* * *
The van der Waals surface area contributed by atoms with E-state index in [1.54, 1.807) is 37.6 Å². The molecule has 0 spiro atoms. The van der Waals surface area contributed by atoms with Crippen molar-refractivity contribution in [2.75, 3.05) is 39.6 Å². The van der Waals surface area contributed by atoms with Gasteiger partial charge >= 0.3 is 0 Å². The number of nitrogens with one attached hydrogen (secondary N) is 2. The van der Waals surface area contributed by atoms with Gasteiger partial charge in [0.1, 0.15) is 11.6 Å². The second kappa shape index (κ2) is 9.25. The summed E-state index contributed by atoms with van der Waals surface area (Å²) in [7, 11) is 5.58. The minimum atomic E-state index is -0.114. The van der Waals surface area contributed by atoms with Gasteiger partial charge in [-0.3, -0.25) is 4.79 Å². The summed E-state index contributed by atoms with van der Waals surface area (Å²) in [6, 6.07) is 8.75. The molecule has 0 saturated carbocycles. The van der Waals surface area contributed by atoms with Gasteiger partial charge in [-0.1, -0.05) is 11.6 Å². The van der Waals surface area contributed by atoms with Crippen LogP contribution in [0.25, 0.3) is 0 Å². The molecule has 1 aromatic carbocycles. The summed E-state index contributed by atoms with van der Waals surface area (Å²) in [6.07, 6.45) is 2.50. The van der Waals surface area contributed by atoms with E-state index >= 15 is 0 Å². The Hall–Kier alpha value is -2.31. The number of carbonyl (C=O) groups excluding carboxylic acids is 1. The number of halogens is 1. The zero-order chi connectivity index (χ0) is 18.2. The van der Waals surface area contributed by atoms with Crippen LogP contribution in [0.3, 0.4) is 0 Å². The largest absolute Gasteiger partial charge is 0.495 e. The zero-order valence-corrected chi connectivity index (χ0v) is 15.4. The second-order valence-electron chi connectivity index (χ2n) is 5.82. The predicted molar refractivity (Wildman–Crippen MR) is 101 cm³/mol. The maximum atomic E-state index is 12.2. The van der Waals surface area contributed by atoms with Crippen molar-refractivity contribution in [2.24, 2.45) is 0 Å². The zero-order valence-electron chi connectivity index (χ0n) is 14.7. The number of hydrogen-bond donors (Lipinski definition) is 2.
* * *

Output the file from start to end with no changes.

The van der Waals surface area contributed by atoms with E-state index in [1.54, 1.807) is 37.6 Å². The molecule has 0 spiro atoms. The van der Waals surface area contributed by atoms with Crippen molar-refractivity contribution in [2.75, 3.05) is 39.6 Å². The van der Waals surface area contributed by atoms with Gasteiger partial charge >= 0.3 is 0 Å². The number of nitrogens with one attached hydrogen (secondary N) is 2. The van der Waals surface area contributed by atoms with Gasteiger partial charge in [0.1, 0.15) is 11.6 Å². The second kappa shape index (κ2) is 9.25. The summed E-state index contributed by atoms with van der Waals surface area (Å²) in [7, 11) is 5.58. The minimum atomic E-state index is -0.114. The van der Waals surface area contributed by atoms with Gasteiger partial charge in [-0.3, -0.25) is 4.79 Å². The summed E-state index contributed by atoms with van der Waals surface area (Å²) in [6, 6.07) is 8.75. The molecule has 0 saturated carbocycles. The van der Waals surface area contributed by atoms with Gasteiger partial charge in [-0.1, -0.05) is 11.6 Å². The van der Waals surface area contributed by atoms with Crippen LogP contribution in [0.25, 0.3) is 0 Å². The molecule has 1 aromatic carbocycles. The summed E-state index contributed by atoms with van der Waals surface area (Å²) in [6.07, 6.45) is 2.50. The van der Waals surface area contributed by atoms with E-state index >= 15 is 0 Å². The Hall–Kier alpha value is -2.31. The number of carbonyl (C=O) groups excluding carboxylic acids is 1. The number of halogens is 1. The zero-order chi connectivity index (χ0) is 18.2. The van der Waals surface area contributed by atoms with Crippen LogP contribution in [0.3, 0.4) is 0 Å². The largest absolute Gasteiger partial charge is 0.495 e. The zero-order valence-corrected chi connectivity index (χ0v) is 15.4. The second-order valence-electron chi connectivity index (χ2n) is 5.82. The predicted molar refractivity (Wildman–Crippen MR) is 101 cm³/mol. The maximum atomic E-state index is 12.2. The van der Waals surface area contributed by atoms with Crippen molar-refractivity contribution in [2.24, 2.45) is 0 Å². The zero-order valence-electron chi connectivity index (χ0n) is 14.7. The number of hydrogen-bond donors (Lipinski definition) is 2.